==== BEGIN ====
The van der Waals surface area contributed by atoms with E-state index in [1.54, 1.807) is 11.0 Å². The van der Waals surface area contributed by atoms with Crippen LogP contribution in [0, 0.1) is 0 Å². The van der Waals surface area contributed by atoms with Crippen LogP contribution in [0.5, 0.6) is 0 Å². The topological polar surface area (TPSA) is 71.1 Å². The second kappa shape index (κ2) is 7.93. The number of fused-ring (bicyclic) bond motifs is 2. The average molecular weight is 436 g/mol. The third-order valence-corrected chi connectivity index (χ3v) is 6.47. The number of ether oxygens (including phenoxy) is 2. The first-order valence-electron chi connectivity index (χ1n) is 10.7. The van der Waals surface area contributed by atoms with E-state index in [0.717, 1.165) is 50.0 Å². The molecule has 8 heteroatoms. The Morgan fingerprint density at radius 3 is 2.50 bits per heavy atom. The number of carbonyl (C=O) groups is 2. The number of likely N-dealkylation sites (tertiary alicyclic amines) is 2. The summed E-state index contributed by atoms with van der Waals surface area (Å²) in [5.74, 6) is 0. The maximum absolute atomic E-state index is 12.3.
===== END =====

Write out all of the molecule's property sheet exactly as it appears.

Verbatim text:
The van der Waals surface area contributed by atoms with E-state index in [1.54, 1.807) is 11.0 Å². The van der Waals surface area contributed by atoms with Crippen LogP contribution in [0, 0.1) is 0 Å². The van der Waals surface area contributed by atoms with Crippen LogP contribution in [0.5, 0.6) is 0 Å². The topological polar surface area (TPSA) is 71.1 Å². The second kappa shape index (κ2) is 7.93. The number of fused-ring (bicyclic) bond motifs is 2. The average molecular weight is 436 g/mol. The third-order valence-corrected chi connectivity index (χ3v) is 6.47. The number of ether oxygens (including phenoxy) is 2. The first-order valence-electron chi connectivity index (χ1n) is 10.7. The van der Waals surface area contributed by atoms with E-state index in [0.717, 1.165) is 50.0 Å². The molecule has 8 heteroatoms. The Morgan fingerprint density at radius 3 is 2.50 bits per heavy atom. The number of carbonyl (C=O) groups is 2. The number of likely N-dealkylation sites (tertiary alicyclic amines) is 2. The summed E-state index contributed by atoms with van der Waals surface area (Å²) in [5.74, 6) is 0. The maximum absolute atomic E-state index is 12.3.